Canadian Shipper


Port of Halifax receives largest vessel to date

Halifax, NS — The Port of Halifax received its largest vessel call to date over the weekend, with the arrival at PSA Halifax of the CMA CGM T. Jefferson, a 366-metre, 14,414-TEU capacity ship.

The CMA CGM T. Jefferson sails in the weekly AWE3 service operated by the Ocean Alliance, from South Asia to the East Coast of America. With a terminal area of 32 ha, a quay length of 1,045m and a depth of 16.5m, PSA Halifax is the only Canadian port in Eastern Canada that can accommodate ultra-class vessels.

“The arrival of CMA CGM T. Jefferson reminds us of the fundamental importance of trade to our economy and our well-being. At PSA Halifax, we have everything in place to handle the larger ships now calling on the East Coast of North America,” said Kim Holtermand, CEO and Managing Director, PSA Halifax. “We have the capability and determination among a dedicated work force to meet the opportunity for growth that these vessels represent for eastern Canada. As we look forward to the arrival of a new ship-to-shore gantry crane built specifically for these vessels, the timing of this arrival highlights the strength of our partnership with the Ocean Alliance carriers that run this service, the many Short-Sea Operators and CN that support it and with CMA CGM in particular as the vessel operator.” Holtermand added.

“The arrival of the first vessel over 14,000 TEU is a significant milestone for all of the partners that make up the Port of Halifax and the larger port city community,” said Captain Allan Gray, President and CEO, Halifax Port Authority. “Anytime a containerized cargo ship calls on Halifax it means labour hours for those working the vessel, it means opportunity for cargo owners moving goods through our gateway, and the fact that this is the largest container vessel to call on Halifax to date underscores our position and reputation as an efficient and reliable deep-water international gateway port.”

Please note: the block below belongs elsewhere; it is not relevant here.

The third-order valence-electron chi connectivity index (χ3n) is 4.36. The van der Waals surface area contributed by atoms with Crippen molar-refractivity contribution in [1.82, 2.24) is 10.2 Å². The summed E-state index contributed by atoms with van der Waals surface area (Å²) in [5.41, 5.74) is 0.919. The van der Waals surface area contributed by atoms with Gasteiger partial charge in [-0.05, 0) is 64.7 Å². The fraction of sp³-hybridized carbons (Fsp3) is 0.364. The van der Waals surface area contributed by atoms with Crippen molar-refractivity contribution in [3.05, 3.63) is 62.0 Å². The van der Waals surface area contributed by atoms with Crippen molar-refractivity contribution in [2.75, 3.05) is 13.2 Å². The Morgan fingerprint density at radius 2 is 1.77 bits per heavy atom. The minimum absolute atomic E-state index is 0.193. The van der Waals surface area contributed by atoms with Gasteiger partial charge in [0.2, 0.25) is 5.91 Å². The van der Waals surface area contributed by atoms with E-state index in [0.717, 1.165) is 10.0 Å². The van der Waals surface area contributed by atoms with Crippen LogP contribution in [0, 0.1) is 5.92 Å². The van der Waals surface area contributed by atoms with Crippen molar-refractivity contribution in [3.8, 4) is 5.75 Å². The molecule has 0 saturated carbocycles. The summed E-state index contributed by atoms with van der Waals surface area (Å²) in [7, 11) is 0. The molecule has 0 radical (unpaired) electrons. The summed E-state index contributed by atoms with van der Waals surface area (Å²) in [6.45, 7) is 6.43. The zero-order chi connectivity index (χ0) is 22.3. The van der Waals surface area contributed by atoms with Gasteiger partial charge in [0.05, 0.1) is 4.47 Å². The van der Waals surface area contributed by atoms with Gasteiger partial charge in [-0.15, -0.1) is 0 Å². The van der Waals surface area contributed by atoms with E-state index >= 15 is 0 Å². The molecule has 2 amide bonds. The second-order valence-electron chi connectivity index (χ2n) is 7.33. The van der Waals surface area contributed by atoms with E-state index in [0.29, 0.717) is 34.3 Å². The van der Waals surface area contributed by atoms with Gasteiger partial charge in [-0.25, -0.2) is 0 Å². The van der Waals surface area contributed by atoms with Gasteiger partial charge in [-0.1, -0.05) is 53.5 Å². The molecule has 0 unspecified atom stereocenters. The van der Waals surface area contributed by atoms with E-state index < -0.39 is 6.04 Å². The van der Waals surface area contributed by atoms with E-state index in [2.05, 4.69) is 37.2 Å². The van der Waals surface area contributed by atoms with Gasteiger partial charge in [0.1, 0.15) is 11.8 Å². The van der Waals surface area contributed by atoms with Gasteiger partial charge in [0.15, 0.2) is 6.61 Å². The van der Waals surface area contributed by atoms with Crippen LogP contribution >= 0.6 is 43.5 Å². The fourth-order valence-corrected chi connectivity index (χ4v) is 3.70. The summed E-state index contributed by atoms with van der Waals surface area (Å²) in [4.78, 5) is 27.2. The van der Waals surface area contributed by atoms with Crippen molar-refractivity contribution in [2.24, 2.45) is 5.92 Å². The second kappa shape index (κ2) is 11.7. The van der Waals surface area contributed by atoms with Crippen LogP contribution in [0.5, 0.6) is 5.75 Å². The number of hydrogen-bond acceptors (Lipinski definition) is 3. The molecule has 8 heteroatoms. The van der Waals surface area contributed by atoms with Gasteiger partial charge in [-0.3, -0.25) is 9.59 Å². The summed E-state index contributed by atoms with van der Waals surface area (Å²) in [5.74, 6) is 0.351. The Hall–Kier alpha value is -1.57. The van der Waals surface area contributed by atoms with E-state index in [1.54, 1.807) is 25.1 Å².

Despite the ongoing COVID-19 crisis, the Port of Halifax says there have been no container vessel diversions, no container vessel arrival/departure berth congestion and no reported labour shortages among the terminals, pilots, tugs or marine traffic control. It adds that CN Rail is providing daily intermodal service in Canada and the U.S. Midwest.

“The Halifax Port Authority and PSA Halifax’ primary concern is the health and well-being of port users,” said the Port in a statement. “We have therefore implemented a series of measures and issued several guidelines to provide our employees with optimal protection. We would like to thank all our stakeholders for following these guidelines so closely and for their continued commitment and involvement during this period.”

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